Tag: alfred gockel
Alfred Gockel, Alexander (he goes by Alex, but his name is “Alfred”) was born in the coal mining town Lüdinghausen, Germany in 1952. Gockel’s first work was published when he was only eight years. He wanted to become an engineer, but at the age of 16 Gockel started working in the coal mines in Germany. When the mining industry has slowed, many locals found themselves unemployed.
The struggle Gockel felt at that time continues to do his work of art today. “I like to touch the soul of the viewer with my colors,” says Gockel. “Often in my paintings I use elements that reflect my difficult past, when a boy, I worked in coal mines. But my goal is to express my joy of life, and show that we can overcome many obstacles through the expressions of the beauties of life. ”
After more than two years in the army, Gockel refocused its attention on the arts and in 1973 he enrolled at the Polytechnic Academy in Munster, Germany. Gockel studied art and design and learned the techniques of lithography and serigraphy. After graduation, Gockel teaches graphic design and typography at the Academy. In the early 1980s Gockel has decided to concentrate on his art full time. In 1983 he and his wife Ingrid founded an art publishing company, Art Before, a player currently ranked in the abstract segment of the market, with customers in over 50 countries worldwide.
From its humble beginnings, Gockel has become one of the most prolific distributors of posters of modern art in the world. According to some estimates, sales in more than 10 million worldwide, they can be seen in design studios and private and large companies in the world. Gockel, was commissioned by the U.S. Olympic Committee to create an official piece of artwork for the 2006 Olympics in Turin, Italy.
Gockel’s unique style – boldly colored abstract images doubled in thick black on a white canvas – has become his signature. “The art in both culture and the influences he imitates,” Gockel said. “I’m influenced by colors, symbols, textures, fibers and models used by different cultures around the world. ”
Still active in his “spare time” Gockel plays tennis, walks in the German forests with his two dogs, or riding Harley Davidson with his wife. They enjoy spending time at their favorite spot on the island of Sylt.
Alfred Alexander Gockel was born in the North Rhine city of Ludinhausen, Germany in 1952. From his earliest days, he was fascinated by the magic of colors on paper. This talent and enthusiasm resulted in the release of his first work of art by a German publisher at the age of 8.
In 1973 he began his studies in the field of design, with an emphasis on typography, graphic design and advertising. After graduating with honors at the Polytechnic Institute in Munster, Germany in 1977, Alex Gockel went on to lecture at the Institute about typography and graphic design.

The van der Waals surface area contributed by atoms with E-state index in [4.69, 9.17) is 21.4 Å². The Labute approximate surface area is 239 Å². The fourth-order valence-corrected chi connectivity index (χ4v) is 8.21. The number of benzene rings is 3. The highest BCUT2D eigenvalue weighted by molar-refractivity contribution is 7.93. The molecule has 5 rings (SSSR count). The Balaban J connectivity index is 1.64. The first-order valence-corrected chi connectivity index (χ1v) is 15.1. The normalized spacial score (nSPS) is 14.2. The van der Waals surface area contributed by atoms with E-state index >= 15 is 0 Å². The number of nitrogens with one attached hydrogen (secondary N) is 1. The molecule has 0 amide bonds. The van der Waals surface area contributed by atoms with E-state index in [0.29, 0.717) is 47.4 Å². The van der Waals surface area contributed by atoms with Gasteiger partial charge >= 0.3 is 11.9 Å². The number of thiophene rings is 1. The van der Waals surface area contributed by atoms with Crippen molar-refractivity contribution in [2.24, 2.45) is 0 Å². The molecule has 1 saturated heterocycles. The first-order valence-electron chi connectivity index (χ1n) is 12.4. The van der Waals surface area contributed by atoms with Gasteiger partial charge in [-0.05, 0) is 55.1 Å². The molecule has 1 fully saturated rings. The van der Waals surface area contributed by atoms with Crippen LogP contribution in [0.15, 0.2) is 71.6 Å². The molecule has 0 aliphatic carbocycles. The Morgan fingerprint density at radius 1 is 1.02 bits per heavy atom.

After making a firm decision in 1980 to dedicate all of his time to painting, Gockel honed in on his skills and developed his identifiable, signature style known today. His work ranges from unique types of etching to serigraphy. In 1983 he established the art publishing firm of Avant Art, and since that time has taken part in important international art exhibitions.
Since 1987 the porcelain, carpet and sportswear industries have made use of his design work. The conversion of a mill purchased in 1988 and used as a centre of graphic printing (screen print etching) has expanded his artistic scope. As a result of international recognition, distribution points and studios were established in London and Connecticut in 1990.
With expressive use of rich, primary colors, Gockel has created and exceptional style that is undeniably unique. His fluid strokes on large white canvas backgrounds, done in the manner of “action painting” have a tremendous universal appeal. It is no wonder that over the last decade, well over 2 million examples of his imagery in various media have been sold in the U.S. art market alone. This incredible exposure has created a demand for this artist’s original works, spawning high profile collectors such as Michael Jordon, who now owns several Gockel paintings.
He currently resides in his native Germany, and in his spare time enjoys playing tennis, and riding his Harley-Davidson through the German countryside.
German artist Alfred Gockel has a unique abstract style featuring rich, bold colors, long, fluid brushstrokes, and intense movement. Gockel sold his first artwork to a German publisher when he was 8 years old, later studying typography, graphic design and advertising.